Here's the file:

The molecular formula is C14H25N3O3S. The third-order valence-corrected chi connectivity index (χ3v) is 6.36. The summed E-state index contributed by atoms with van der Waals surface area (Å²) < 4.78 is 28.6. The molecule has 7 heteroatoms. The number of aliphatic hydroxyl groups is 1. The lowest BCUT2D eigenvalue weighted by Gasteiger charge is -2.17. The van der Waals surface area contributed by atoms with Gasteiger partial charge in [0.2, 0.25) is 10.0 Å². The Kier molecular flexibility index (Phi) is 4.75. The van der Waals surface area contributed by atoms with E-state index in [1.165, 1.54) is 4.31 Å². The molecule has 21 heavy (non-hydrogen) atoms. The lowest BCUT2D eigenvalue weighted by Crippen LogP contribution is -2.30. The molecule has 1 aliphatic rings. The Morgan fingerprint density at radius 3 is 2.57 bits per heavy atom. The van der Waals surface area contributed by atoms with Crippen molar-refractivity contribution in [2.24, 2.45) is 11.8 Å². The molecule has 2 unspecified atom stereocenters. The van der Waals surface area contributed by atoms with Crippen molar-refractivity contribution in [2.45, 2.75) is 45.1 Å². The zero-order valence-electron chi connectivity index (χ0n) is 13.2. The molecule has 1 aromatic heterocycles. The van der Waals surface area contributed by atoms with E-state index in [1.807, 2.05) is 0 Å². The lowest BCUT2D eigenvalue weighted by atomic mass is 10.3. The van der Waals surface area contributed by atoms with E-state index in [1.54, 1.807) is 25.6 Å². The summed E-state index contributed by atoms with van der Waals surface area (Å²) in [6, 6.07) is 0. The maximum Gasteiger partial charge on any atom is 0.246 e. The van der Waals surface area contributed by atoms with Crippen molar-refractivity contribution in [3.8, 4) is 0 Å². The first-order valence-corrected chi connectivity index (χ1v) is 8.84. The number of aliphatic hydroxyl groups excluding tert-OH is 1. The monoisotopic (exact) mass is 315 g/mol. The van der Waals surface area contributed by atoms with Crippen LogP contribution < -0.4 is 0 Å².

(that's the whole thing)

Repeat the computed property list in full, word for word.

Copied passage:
The molecular formula is C14H25N3O3S. The third-order valence-corrected chi connectivity index (χ3v) is 6.36. The summed E-state index contributed by atoms with van der Waals surface area (Å²) < 4.78 is 28.6. The molecule has 7 heteroatoms. The number of aliphatic hydroxyl groups is 1. The lowest BCUT2D eigenvalue weighted by Gasteiger charge is -2.17. The van der Waals surface area contributed by atoms with Gasteiger partial charge in [0.2, 0.25) is 10.0 Å². The Kier molecular flexibility index (Phi) is 4.75. The van der Waals surface area contributed by atoms with E-state index in [1.165, 1.54) is 4.31 Å². The molecule has 21 heavy (non-hydrogen) atoms. The lowest BCUT2D eigenvalue weighted by Crippen LogP contribution is -2.30. The molecule has 1 aliphatic rings. The Morgan fingerprint density at radius 3 is 2.57 bits per heavy atom. The van der Waals surface area contributed by atoms with Crippen molar-refractivity contribution in [2.24, 2.45) is 11.8 Å². The molecule has 2 unspecified atom stereocenters. The van der Waals surface area contributed by atoms with Crippen molar-refractivity contribution in [2.45, 2.75) is 45.1 Å². The zero-order valence-electron chi connectivity index (χ0n) is 13.2. The molecule has 1 aromatic heterocycles. The van der Waals surface area contributed by atoms with E-state index in [1.807, 2.05) is 0 Å². The lowest BCUT2D eigenvalue weighted by atomic mass is 10.3. The van der Waals surface area contributed by atoms with E-state index in [1.54, 1.807) is 25.6 Å². The summed E-state index contributed by atoms with van der Waals surface area (Å²) in [6, 6.07) is 0. The maximum Gasteiger partial charge on any atom is 0.246 e. The van der Waals surface area contributed by atoms with Crippen molar-refractivity contribution in [3.8, 4) is 0 Å². The first-order valence-corrected chi connectivity index (χ1v) is 8.84. The number of aliphatic hydroxyl groups excluding tert-OH is 1. The monoisotopic (exact) mass is 315 g/mol. The van der Waals surface area contributed by atoms with Crippen LogP contribution < -0.4 is 0 Å².